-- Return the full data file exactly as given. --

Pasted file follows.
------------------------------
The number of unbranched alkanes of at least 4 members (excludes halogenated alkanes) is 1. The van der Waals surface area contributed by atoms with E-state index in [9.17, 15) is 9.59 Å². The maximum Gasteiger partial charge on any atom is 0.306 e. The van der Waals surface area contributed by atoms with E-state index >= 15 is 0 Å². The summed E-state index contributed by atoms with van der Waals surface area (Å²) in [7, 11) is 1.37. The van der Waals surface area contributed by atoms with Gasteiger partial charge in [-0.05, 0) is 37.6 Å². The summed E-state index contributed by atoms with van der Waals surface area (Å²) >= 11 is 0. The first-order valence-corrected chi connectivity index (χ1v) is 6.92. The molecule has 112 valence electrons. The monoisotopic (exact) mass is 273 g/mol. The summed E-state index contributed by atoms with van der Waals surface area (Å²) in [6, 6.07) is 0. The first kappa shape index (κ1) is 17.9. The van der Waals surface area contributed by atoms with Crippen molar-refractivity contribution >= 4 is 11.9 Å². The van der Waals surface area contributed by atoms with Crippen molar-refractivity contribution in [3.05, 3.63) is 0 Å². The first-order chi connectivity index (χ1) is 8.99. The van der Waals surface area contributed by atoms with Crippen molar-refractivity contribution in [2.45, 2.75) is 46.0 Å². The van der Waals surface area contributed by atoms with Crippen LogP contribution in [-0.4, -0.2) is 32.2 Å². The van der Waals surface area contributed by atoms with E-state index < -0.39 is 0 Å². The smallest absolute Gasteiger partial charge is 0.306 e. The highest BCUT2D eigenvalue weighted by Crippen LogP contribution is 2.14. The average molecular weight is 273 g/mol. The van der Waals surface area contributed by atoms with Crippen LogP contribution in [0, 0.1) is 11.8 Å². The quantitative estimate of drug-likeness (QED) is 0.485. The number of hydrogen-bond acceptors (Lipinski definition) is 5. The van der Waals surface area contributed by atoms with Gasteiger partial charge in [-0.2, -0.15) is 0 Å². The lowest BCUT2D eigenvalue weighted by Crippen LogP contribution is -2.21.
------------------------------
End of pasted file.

The number of unbranched alkanes of at least 4 members (excludes halogenated alkanes) is 1. The van der Waals surface area contributed by atoms with E-state index in [9.17, 15) is 9.59 Å². The maximum Gasteiger partial charge on any atom is 0.306 e. The van der Waals surface area contributed by atoms with E-state index >= 15 is 0 Å². The summed E-state index contributed by atoms with van der Waals surface area (Å²) in [7, 11) is 1.37. The van der Waals surface area contributed by atoms with Gasteiger partial charge in [-0.05, 0) is 37.6 Å². The summed E-state index contributed by atoms with van der Waals surface area (Å²) >= 11 is 0. The first-order valence-corrected chi connectivity index (χ1v) is 6.92. The molecule has 112 valence electrons. The monoisotopic (exact) mass is 273 g/mol. The summed E-state index contributed by atoms with van der Waals surface area (Å²) in [6, 6.07) is 0. The first kappa shape index (κ1) is 17.9. The van der Waals surface area contributed by atoms with Crippen molar-refractivity contribution >= 4 is 11.9 Å². The van der Waals surface area contributed by atoms with Crippen molar-refractivity contribution in [3.05, 3.63) is 0 Å². The first-order chi connectivity index (χ1) is 8.99. The van der Waals surface area contributed by atoms with Crippen molar-refractivity contribution in [2.45, 2.75) is 46.0 Å². The van der Waals surface area contributed by atoms with Crippen LogP contribution in [-0.4, -0.2) is 32.2 Å². The van der Waals surface area contributed by atoms with E-state index < -0.39 is 0 Å². The smallest absolute Gasteiger partial charge is 0.306 e. The highest BCUT2D eigenvalue weighted by Crippen LogP contribution is 2.14. The average molecular weight is 273 g/mol. The van der Waals surface area contributed by atoms with Crippen LogP contribution in [0, 0.1) is 11.8 Å². The quantitative estimate of drug-likeness (QED) is 0.485. The number of hydrogen-bond acceptors (Lipinski definition) is 5. The van der Waals surface area contributed by atoms with Gasteiger partial charge in [-0.2, -0.15) is 0 Å². The lowest BCUT2D eigenvalue weighted by Crippen LogP contribution is -2.21.